Bombay : Loans disbursed to small and medium-sized enterprises during the pandemic could pose a higher risk of fraud because banks do not constantly monitor them, according to the latest Deloitte India banking survey. The survey collected the views of 72 senior executives responsible for compliance and fraud risk management at various financial institutions.
Survey participants included private, public, foreign, cooperative and regional rural banks in India.
The survey showed that more than half of banks and financial institutions do not continuously monitor MSME assets as part of fraud risk assessment. “Around 51% of respondents indicated that they do not include MSME assets in their ongoing monitoring process. In light of recent government interventions, this is a potential area of concern,” he added.
As part of the covid stimulus measures, the government had launched the Emergency Line of Credit Guarantee Scheme (ECLGS) to support MSMEs and other businesses with operational liabilities. Under the ₹$4.5 trillion unsecured automatic loan program for small businesses, the guarantee was offered by the National Credit Guarantee Trust Co. Ltd (NCGTC) through an Emergency Secured Line of Credit (GECL) . Collateral coverage will be available for additional working capital and term loan facilities up to 20% of outstanding credit limit up to ₹25 crores.
According to a research report by the State Bank of India, 64.4% of the total limit or ₹2.9 trillion were already sanctioned as of November 21, 2021.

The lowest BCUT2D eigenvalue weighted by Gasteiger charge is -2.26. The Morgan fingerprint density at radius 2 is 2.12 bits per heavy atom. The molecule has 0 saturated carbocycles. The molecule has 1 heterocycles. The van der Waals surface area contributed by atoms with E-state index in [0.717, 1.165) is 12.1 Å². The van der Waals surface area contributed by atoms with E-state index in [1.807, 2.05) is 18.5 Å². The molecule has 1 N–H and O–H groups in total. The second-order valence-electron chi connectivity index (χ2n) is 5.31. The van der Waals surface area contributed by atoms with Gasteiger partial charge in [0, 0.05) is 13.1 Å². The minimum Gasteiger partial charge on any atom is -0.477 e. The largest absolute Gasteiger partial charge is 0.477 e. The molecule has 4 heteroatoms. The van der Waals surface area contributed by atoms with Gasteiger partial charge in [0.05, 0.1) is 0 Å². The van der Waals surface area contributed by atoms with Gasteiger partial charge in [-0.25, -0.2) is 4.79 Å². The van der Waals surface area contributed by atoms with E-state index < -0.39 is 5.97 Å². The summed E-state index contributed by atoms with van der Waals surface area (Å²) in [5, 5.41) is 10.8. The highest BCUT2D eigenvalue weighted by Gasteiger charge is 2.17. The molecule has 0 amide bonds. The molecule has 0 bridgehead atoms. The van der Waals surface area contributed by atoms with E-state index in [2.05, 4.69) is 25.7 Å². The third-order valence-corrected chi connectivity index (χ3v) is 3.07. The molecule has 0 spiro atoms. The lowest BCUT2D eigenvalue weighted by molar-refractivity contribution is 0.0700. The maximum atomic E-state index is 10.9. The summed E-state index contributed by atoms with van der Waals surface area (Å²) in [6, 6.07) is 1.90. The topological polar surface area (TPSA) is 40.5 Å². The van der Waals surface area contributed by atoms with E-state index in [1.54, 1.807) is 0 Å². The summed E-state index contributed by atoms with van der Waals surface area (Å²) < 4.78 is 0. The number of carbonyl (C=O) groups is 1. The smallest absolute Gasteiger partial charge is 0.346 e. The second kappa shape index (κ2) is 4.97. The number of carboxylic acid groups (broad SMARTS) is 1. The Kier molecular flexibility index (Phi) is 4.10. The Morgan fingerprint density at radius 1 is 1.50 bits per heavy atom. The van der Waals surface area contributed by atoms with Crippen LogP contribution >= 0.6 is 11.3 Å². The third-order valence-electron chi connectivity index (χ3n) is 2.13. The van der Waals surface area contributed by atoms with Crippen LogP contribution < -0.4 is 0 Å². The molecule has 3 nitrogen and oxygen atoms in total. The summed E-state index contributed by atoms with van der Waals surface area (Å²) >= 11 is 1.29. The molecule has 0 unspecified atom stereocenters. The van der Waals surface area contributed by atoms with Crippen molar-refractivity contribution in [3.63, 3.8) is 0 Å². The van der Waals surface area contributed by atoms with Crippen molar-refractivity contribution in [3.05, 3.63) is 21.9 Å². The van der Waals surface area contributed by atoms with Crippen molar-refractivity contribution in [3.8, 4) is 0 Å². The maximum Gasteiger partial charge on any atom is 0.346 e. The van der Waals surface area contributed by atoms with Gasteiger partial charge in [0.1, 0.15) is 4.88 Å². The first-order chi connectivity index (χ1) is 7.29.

The Deloitte India survey also showed that the majority of financial institutions surveyed said end-use monitoring was the most vulnerable step in the corporate and MSME lending cycle to pose the greatest risk of fraud. . “The key to establishing an effective continuous surveillance framework is to properly implement its various enablers, such as an early warning signal (EWS), market intelligence and database research, and to synchronize their exit,” said Deloitte India.
According to the survey, 78% of respondents said fraud in the banking industry will increase over the next two years. This is a significant change from the previous edition of the survey in which 40% of respondents reported a 20% increase in fraud, he added.
The increase in fraud is mainly due to the large-scale remote working model, the increase in the number of customers using banking channels other than branches and the limited use of forensic analysis tools to identify potential red flags. “In the coming years, the banking industry may see a continued increase in fraud incidents spurred by the disruptions caused by the pandemic. While changes were likely on the cards, the accelerated pace may have been difficult to keep up with,” he added.
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